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ELCA Presiding Bishop, Other Faith Leaders Call for Arms Reduction Agreement Extension

 
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ELCA Presiding Bishop Elizabeth Eaton has been joined by 21 U.S. religious leaders in a Jan. 19 statement to President-elect Biden’s transition team calling for an extension of the New Strategic Arms Reduction Treaty (New START) agreement. This is a nuclear arms reduction treaty, jointly agreed to by the United States and the Russian Federation 10 years ago, that will automatically expire on Feb. 5, 2021, unless the two parties agree to extend it.
 
In signing on to the agreement, Eaton recalled the words of the prophet Isaiah: “[The Lord] shall judge between the nations, and shall arbitrate for many peoples; they shall beat their swords into plowshares, and their spears into pruning hooks; nation shall not lift up sword against nation, neither shall they learn war any more” (Isaiah 2:4).
 
Eaton also noted that, according to the 1995 ELCA social statement “For Peace in God’s World,” this church would give priority to “agreements among the leading nuclear powers to reduce their nuclear stockpiles and to decrease the possibility of nuclear confrontation or accident”—precisely what New START addresses.
In the statement, Eaton and the other religious leaders said:
 
“We call for an immediate five-year extension of the New START treaty, in order to avoid a nuclear crisis interfering with the other urgent priorities facing the nation and the world—from containing the pandemic to restarting the economy. Equally, a five-year extension would provide a period of predictability for new negotiations on further steps to reduce nuclear dangers.”
 
For the past 18 months, ELCA churchwide organization staff have been participating in informal discussions among leading U.S. and Russian arms control experts aimed at reducing the danger of nuclear war. The experts have encouraged initiatives by the religious leaders―such as the statement―as a first, important step toward restoring a basis for official, longer-term talks on reducing the respective nuclear arsenals of the United States and Russia. While some official U.S.-Russia talks have been held in recent months, they have not produced clear results.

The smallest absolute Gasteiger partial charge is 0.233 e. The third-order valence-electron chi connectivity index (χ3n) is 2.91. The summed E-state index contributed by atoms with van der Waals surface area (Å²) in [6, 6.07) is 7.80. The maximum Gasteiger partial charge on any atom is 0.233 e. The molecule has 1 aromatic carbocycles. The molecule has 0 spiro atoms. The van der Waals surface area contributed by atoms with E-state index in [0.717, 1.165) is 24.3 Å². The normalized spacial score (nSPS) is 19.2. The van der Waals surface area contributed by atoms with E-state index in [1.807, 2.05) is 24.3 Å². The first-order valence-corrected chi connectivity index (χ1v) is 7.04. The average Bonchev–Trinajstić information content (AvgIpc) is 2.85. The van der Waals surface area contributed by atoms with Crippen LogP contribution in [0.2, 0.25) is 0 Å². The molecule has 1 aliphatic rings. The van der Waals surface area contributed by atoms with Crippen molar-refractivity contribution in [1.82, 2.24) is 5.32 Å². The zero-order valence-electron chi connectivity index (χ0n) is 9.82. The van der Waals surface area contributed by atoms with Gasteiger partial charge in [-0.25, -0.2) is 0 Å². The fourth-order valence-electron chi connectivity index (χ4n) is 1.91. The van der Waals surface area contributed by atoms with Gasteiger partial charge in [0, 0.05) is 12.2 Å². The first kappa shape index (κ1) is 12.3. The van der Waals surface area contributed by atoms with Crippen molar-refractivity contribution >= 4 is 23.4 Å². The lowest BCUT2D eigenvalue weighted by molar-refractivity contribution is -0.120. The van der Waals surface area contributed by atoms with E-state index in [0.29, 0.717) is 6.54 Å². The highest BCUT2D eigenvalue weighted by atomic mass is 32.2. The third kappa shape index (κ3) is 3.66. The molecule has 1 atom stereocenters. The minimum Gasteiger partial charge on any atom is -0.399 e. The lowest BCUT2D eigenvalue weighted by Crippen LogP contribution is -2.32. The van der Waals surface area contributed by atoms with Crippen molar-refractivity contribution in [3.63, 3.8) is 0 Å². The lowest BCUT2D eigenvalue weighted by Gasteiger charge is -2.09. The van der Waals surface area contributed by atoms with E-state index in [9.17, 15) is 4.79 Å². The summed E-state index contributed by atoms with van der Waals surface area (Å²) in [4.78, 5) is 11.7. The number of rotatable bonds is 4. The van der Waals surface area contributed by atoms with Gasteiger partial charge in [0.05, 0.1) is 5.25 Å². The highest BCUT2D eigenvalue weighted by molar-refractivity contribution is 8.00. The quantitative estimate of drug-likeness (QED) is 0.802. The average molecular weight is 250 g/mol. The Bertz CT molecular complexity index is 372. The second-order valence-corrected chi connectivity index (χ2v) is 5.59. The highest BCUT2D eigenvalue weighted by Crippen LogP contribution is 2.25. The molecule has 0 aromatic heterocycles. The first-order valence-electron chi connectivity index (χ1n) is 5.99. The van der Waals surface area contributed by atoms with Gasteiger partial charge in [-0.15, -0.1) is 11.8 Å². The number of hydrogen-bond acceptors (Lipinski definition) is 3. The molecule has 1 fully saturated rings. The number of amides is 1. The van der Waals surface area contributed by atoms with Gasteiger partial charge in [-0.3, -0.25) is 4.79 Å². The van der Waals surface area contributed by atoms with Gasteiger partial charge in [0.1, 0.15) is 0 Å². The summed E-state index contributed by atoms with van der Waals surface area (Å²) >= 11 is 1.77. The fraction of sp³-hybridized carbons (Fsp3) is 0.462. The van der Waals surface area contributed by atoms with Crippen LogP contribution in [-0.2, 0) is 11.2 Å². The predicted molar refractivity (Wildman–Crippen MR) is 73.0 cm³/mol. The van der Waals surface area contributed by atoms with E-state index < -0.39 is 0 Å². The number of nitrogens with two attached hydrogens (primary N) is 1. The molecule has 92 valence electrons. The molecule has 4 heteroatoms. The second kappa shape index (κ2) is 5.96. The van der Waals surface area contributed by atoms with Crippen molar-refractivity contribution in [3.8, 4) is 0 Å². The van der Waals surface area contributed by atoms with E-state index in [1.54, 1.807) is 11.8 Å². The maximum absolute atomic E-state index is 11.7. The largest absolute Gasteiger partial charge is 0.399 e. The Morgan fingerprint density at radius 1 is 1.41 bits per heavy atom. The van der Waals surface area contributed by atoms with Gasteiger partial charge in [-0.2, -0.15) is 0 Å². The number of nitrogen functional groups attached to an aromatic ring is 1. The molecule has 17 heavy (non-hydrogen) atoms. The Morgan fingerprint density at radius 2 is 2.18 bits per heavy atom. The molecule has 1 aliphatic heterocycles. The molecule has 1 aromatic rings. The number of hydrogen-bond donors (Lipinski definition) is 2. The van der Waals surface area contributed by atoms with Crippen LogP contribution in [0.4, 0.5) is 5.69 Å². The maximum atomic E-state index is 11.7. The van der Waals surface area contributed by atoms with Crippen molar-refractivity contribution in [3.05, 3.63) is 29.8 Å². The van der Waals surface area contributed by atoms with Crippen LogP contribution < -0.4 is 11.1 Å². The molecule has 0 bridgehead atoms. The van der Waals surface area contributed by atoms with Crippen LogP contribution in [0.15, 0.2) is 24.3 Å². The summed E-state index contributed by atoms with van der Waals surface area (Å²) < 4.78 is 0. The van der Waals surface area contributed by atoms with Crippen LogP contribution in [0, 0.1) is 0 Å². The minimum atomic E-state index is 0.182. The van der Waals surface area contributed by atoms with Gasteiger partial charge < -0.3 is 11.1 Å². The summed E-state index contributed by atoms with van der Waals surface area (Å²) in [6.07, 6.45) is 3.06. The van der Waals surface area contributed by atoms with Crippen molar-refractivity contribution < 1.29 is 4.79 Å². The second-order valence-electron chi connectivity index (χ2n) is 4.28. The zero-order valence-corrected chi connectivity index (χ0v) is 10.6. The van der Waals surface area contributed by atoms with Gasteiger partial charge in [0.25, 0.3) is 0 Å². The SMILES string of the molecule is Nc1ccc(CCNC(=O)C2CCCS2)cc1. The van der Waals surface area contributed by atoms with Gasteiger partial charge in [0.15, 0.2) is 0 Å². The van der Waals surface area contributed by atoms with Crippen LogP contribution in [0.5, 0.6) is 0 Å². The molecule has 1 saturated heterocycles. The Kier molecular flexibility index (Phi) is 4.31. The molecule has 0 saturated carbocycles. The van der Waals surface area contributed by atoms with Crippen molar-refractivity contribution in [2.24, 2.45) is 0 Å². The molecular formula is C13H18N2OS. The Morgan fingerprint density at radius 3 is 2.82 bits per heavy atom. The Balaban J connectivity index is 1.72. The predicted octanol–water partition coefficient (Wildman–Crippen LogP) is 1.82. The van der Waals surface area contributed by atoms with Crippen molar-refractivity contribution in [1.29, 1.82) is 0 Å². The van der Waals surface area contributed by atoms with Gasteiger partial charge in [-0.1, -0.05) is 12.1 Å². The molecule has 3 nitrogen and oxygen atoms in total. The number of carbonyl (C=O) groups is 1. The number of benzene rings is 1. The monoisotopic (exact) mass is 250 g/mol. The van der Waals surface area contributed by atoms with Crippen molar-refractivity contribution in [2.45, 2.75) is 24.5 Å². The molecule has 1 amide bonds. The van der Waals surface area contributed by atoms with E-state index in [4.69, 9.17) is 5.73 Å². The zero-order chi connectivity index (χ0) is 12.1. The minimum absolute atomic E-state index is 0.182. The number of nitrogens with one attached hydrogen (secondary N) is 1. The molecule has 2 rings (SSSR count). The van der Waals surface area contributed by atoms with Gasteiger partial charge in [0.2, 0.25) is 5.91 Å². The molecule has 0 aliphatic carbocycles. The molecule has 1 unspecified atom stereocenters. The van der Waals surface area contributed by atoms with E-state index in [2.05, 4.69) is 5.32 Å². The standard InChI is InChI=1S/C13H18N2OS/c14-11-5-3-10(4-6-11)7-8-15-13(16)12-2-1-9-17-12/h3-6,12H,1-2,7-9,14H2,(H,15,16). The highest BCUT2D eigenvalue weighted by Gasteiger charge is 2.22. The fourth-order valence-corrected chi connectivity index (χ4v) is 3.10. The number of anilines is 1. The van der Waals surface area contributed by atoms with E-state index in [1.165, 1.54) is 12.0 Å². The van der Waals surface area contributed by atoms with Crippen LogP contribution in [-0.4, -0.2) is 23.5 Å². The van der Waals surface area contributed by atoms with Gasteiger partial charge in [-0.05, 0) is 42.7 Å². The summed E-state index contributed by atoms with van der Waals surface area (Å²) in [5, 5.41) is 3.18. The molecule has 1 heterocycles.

“We hope this, and future, initiatives can lead to concrete steps by the U.S., Russia and, eventually, other nuclear powers to reduce the danger of an unimaginable nuclear confrontation and lay a path instead for meeting urgent human needs,” said Dennis Frado, director of the Lutheran Office for World Community at the United Nations. “It reflects the importance of moral leadership to promote confidence-building measures that help adversaries to re-create a basis for a more secure world.”
 
The informal discussions by arms control experts are a recent effort by the Global Priorities campaign, an interreligious group that aims to secure the common good of all people by reducing global military spending and redirecting resources to unmet human needs. The latest endeavor has involved representatives of the Vatican and the Russian Orthodox Church. The campaign has previously been endorsed by the Lutheran World Federation (Eleventh Assembly, Stuttgart, Germany, 2010), Church World Service, the U.S. Committee of the World Council of Churches, and others. The ELCA has provided support to the campaign for several years.
 
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This article was originally published in the Living Lutheran.
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